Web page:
Friday, 18 September 2009

Cromford Canal - Butterley Tunnel

Butterley Tunnel
Cromford Canal

You could say that this blog post is utterly Butterley, as it is entirely devoted to this 1 3/4 mile subterranean waterway route.

My towpath treck has now taken me from Cromford all the way through Ambergate and I now find myself, quite literally, at a watershed. It is a small miracle that William Jessop managed to maintain a level lockless pound for so many miles through very hilly country, but at Butterley his contour options ran out.

For Butterley Tunnel (originally known as Ripley Tunnel) coal was both its greatest triumph and ultimately the cause of its downfall. When originally constructed in 1794 it was the third longest canal tunnel in England, with its 2966 yards coming in just behind the Sapperton and Dudley. This makes it one of the earliest long tunnels and given its pioneering nature, it was built to small dimensions - a mere 9ft wide at the waterline.

Whilst this tunnel allowed the Cromford Canal to maintain its level course all the way to Pinxton, it also provided direct access to Butterley Carr Pit, for which an underground wharf was built approx 880 yards in from its western portal. The tunnel was constructed with 33 vertical access shafts, the deepest of which was an impressive 210 feet and, just to make things interesting, the tunnel was made to pass right under its own 50 acre reservoir on the hill above.

All went well for nearly 100 years, with the canal flourishing, even coping with the introduction of the railways. The tunnel itself had to evolve with the new railways, with a further 117 yard extension added to the western end to carry the tracks above. However, the tunnel's uneasy relationship coal mining finally caught up with it and the resulting subsidence triggered a series of collapses. The first was in 1889, which took 4 years to repair, only to collapse again in 1900. This time an Act of Parliament was needed to raise the funds to effect a repair and when a third collapse occurred in 1907, before the second repair had started, the canal was abandoned to its fate.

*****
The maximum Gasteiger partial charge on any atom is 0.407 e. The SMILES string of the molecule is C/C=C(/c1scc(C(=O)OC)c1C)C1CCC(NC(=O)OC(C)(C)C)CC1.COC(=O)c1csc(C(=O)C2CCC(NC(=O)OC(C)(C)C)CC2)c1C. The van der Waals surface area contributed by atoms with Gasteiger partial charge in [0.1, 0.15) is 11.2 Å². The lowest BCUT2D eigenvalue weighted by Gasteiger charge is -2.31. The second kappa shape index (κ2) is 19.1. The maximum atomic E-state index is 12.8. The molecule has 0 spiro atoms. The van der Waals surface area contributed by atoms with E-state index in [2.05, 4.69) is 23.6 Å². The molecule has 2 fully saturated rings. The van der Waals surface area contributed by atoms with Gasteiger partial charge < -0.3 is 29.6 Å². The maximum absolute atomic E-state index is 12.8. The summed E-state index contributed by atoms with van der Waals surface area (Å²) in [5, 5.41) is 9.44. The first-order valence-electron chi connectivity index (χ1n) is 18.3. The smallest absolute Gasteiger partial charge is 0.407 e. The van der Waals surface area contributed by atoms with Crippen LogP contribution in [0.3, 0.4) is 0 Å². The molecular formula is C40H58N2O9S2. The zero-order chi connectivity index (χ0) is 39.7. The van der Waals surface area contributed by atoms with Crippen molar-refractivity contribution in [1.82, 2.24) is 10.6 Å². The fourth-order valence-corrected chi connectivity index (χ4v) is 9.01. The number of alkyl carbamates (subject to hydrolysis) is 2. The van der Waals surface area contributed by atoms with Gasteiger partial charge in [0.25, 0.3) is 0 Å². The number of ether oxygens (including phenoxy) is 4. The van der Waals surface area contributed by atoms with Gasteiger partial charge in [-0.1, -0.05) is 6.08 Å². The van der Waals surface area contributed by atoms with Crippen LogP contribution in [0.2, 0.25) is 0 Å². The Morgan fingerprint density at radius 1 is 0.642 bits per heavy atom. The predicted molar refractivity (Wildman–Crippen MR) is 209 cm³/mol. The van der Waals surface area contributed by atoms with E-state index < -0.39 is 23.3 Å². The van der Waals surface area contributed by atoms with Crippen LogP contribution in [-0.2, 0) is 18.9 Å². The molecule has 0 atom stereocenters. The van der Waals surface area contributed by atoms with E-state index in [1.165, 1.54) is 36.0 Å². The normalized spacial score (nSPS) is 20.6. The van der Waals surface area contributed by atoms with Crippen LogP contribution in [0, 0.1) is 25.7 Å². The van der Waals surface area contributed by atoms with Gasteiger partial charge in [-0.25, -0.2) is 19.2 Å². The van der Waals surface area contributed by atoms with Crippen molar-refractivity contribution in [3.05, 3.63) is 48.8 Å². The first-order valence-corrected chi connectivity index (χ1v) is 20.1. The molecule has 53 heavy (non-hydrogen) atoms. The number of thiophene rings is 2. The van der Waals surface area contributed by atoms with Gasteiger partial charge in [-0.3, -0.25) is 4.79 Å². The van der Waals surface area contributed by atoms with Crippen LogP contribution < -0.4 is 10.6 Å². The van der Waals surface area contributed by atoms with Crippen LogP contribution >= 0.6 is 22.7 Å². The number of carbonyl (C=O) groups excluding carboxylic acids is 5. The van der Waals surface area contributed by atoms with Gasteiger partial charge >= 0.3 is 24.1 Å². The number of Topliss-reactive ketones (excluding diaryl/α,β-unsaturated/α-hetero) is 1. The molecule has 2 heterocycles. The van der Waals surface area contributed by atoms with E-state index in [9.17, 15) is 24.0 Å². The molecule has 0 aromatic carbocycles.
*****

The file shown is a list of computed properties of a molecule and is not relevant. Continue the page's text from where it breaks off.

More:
So it's now over 100 years since a craft navigated it's narrow channel, and about thirty years since an internal inspection was carried out by a team of intrepid souls. This group penetrated 1100 yards in from the west, before being halted by an increasingly unstable arch. This 1970's expedition yielded some fascinating photos which can be found on the Friends of Cromford Canal website.

With only 1/3rd of the bore explored in living memory, no one knows what state it really is in. The good news is that mining has long since ceased and and further subsidence is unlikely. Having said that, I am sure that repairs to allow a return of craft will be expensive.

The road to full reinstatement of this tunnel may be some way off, but with progress being made to push forward from Langley Mill on the Erewash to Pinxton, the Butterley Tunnel will be the next big obstacle to be overcome.

For the time being we will have to content ourselves with a glimpse of each end, a handful of internal photos and a stiff walk over the hill above.

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